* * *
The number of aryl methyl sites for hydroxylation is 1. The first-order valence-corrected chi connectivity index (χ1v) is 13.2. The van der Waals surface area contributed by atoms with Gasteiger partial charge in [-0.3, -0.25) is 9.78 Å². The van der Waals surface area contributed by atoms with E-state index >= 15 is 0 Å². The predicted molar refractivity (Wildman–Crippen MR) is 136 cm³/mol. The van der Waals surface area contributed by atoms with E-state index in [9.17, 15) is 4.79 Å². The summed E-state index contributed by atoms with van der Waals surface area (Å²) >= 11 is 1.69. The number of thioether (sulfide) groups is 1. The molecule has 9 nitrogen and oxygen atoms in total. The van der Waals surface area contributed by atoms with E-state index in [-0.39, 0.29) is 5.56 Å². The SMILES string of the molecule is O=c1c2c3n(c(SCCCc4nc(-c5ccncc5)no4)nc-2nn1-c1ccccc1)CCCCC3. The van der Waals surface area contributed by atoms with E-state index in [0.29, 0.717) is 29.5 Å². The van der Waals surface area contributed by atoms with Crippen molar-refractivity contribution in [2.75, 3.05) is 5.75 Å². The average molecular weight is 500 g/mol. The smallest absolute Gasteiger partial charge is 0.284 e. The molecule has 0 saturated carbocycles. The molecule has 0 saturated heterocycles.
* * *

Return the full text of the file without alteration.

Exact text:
The number of aryl methyl sites for hydroxylation is 1. The first-order valence-corrected chi connectivity index (χ1v) is 13.2. The van der Waals surface area contributed by atoms with Gasteiger partial charge in [-0.3, -0.25) is 9.78 Å². The van der Waals surface area contributed by atoms with E-state index >= 15 is 0 Å². The predicted molar refractivity (Wildman–Crippen MR) is 136 cm³/mol. The van der Waals surface area contributed by atoms with E-state index in [9.17, 15) is 4.79 Å². The summed E-state index contributed by atoms with van der Waals surface area (Å²) >= 11 is 1.69. The number of thioether (sulfide) groups is 1. The molecule has 9 nitrogen and oxygen atoms in total. The van der Waals surface area contributed by atoms with E-state index in [-0.39, 0.29) is 5.56 Å². The SMILES string of the molecule is O=c1c2c3n(c(SCCCc4nc(-c5ccncc5)no4)nc-2nn1-c1ccccc1)CCCCC3. The van der Waals surface area contributed by atoms with E-state index in [0.29, 0.717) is 29.5 Å². The van der Waals surface area contributed by atoms with Crippen molar-refractivity contribution in [2.75, 3.05) is 5.75 Å². The average molecular weight is 500 g/mol. The smallest absolute Gasteiger partial charge is 0.284 e. The molecule has 0 saturated carbocycles. The molecule has 0 saturated heterocycles.